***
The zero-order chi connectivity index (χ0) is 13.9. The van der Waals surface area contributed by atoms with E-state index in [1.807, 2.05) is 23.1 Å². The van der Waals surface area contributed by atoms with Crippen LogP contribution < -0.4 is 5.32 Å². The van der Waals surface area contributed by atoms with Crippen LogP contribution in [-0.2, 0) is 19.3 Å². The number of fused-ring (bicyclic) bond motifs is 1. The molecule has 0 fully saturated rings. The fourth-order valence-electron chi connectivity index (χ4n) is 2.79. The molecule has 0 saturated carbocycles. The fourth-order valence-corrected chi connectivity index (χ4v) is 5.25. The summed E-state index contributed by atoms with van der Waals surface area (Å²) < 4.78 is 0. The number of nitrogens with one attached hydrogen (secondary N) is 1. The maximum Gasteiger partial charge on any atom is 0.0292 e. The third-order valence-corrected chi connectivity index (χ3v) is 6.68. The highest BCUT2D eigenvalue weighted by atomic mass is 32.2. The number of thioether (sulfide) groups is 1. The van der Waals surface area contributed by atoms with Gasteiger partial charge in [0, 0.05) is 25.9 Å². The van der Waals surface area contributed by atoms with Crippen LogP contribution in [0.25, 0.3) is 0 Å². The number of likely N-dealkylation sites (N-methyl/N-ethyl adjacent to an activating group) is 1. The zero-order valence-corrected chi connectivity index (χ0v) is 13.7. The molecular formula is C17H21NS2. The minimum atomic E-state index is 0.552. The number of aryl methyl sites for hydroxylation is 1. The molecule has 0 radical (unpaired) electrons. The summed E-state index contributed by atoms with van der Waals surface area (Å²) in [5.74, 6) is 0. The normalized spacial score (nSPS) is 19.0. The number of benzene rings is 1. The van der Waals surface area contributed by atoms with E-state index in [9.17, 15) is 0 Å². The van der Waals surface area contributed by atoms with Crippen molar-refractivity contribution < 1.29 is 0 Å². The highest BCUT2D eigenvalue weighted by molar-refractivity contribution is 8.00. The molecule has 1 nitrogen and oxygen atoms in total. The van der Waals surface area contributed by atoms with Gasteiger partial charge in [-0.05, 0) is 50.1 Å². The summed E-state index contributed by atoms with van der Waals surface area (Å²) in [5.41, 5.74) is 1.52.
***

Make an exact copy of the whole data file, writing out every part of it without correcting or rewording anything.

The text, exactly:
The zero-order chi connectivity index (χ0) is 13.9. The van der Waals surface area contributed by atoms with E-state index in [1.807, 2.05) is 23.1 Å². The van der Waals surface area contributed by atoms with Crippen LogP contribution < -0.4 is 5.32 Å². The van der Waals surface area contributed by atoms with Crippen LogP contribution in [-0.2, 0) is 19.3 Å². The number of fused-ring (bicyclic) bond motifs is 1. The molecule has 0 fully saturated rings. The fourth-order valence-electron chi connectivity index (χ4n) is 2.79. The molecule has 0 saturated carbocycles. The fourth-order valence-corrected chi connectivity index (χ4v) is 5.25. The summed E-state index contributed by atoms with van der Waals surface area (Å²) < 4.78 is 0. The number of nitrogens with one attached hydrogen (secondary N) is 1. The maximum Gasteiger partial charge on any atom is 0.0292 e. The third-order valence-corrected chi connectivity index (χ3v) is 6.68. The highest BCUT2D eigenvalue weighted by atomic mass is 32.2. The number of thioether (sulfide) groups is 1. The van der Waals surface area contributed by atoms with Gasteiger partial charge in [0, 0.05) is 25.9 Å². The van der Waals surface area contributed by atoms with Crippen LogP contribution in [0.25, 0.3) is 0 Å². The number of likely N-dealkylation sites (N-methyl/N-ethyl adjacent to an activating group) is 1. The zero-order valence-corrected chi connectivity index (χ0v) is 13.7. The molecular formula is C17H21NS2. The minimum atomic E-state index is 0.552. The number of aryl methyl sites for hydroxylation is 1. The molecule has 0 radical (unpaired) electrons. The summed E-state index contributed by atoms with van der Waals surface area (Å²) in [5.74, 6) is 0. The normalized spacial score (nSPS) is 19.0. The number of benzene rings is 1. The van der Waals surface area contributed by atoms with E-state index in [9.17, 15) is 0 Å². The van der Waals surface area contributed by atoms with Crippen molar-refractivity contribution < 1.29 is 0 Å². The highest BCUT2D eigenvalue weighted by molar-refractivity contribution is 8.00. The molecule has 1 nitrogen and oxygen atoms in total. The van der Waals surface area contributed by atoms with Gasteiger partial charge in [-0.05, 0) is 50.1 Å². The summed E-state index contributed by atoms with van der Waals surface area (Å²) in [5.41, 5.74) is 1.52.